For those of you considering an alcohol rehab for your husband, reach out to your local health department or utilize the behavioral locator tool provided by the Substance Abuse and Mental Health Services Administration (SAMHSA).

This helpful tool lists rehab centers within the area where you can find professional help for your loved one.

In addition to this, consider support groups or sober living options. There are therapy options as well as 12-step programs such as Alcoholics Anonymous (AA) or Al-Anon.

Drinking may be a coping mechanism for your spouse due to a trauma they experienced in their youth. AUDs can run in families, so it’s possible your spouse had an alcoholic parent which may be discussed in therapy.

When To Leave Your Alcoholic Husband

Some husbands may be functioning alcoholics, meaning they are able to maintain their work, family, and social life. This can still be dangerous, as health problems can remain.

Also, functioning alcoholism can be a warning sign that your partner may soon begin to participate in binge drinking or may eventually develop social problems.

According to the National Institutes of Health (NIH), the impact of alcoholism ripples through the entire family, causing distress among those of all ages.

While you may want to stay with your spouse to help them with their disorder, there are instances in which you may need to leave your alcoholic husband. If any of the following takes place, consider leaving your husband:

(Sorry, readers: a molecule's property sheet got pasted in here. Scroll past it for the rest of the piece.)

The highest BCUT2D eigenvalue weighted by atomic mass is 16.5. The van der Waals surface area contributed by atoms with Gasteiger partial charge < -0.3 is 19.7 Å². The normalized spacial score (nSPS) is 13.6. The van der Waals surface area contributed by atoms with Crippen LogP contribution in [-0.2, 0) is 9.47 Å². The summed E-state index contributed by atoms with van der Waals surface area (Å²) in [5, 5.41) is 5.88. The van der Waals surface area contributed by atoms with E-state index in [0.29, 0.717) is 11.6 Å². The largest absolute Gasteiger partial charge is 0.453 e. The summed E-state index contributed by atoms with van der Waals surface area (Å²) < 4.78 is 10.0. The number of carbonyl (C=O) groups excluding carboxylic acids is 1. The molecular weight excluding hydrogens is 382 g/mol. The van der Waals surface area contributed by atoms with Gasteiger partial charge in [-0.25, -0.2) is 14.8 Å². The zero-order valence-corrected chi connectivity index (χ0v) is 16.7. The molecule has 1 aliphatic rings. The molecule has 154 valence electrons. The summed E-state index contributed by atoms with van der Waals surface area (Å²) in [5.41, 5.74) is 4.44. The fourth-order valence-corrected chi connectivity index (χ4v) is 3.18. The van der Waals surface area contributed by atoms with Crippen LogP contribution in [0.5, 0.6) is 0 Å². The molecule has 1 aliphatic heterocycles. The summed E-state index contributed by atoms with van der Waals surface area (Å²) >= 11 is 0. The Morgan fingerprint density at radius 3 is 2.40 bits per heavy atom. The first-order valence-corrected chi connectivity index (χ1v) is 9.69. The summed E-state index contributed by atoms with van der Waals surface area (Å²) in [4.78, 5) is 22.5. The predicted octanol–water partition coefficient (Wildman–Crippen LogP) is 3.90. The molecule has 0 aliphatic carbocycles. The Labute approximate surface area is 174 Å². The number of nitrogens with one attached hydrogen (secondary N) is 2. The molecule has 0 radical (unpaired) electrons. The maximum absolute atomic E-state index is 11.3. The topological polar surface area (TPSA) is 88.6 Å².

• intimate partner violence
  • emotional abuse
  • intimate partner violence
  • if you’re only staying out of fear
  • sexual abuse
  • significant financial abuse which puts a strain on your livelihood
  • if you develop mental health problems

Leaving your spouse is a difficult choice, but above all you must keep your children and yourself safe. Ultimately, the goal is for your spouse to receive the treatment they require.

Alcohol Addiction Treatment

There are numerous alcohol treatment options for your loved one struggling with alcohol or drug abuse. Your doctors will help you take care of yourself and focus on your well-being and self-care.

Attending a rehab center and receiving alcohol detox may be a first stage of treatment followed by individual and group therapy practices. If you or a family member are struggling with alcohol abuse, contact Bedrock Recovery Center today.

At our treatment center, we provide case management, individual behavioral therapy, and residential treatment for substance use disorders and mental health issues. Learn more about our alcohol treatment programs when you contact us today.

  1. CDC - Alcohol Use and Your Health,liver%20disease%2C%20and%20digestive%20problems.
  2. National Institute on Alcohol Abuse and Alcoholism - Understanding Alcohol Use Disorder
  3. National Institutes of Health - The Risks Associated With Alcohol Use and Alcoholism
  4. National Institutes of Health - Living with an alcoholic partner: Problems faced and coping strategies used by wives of alcoholic clients

Written by Bedrock Recovery Center Editorial Team

Published on: August 23, 2023

© 2024 Bedrock Recovery Center | All Rights Reserved

* This page does not provide medical advice.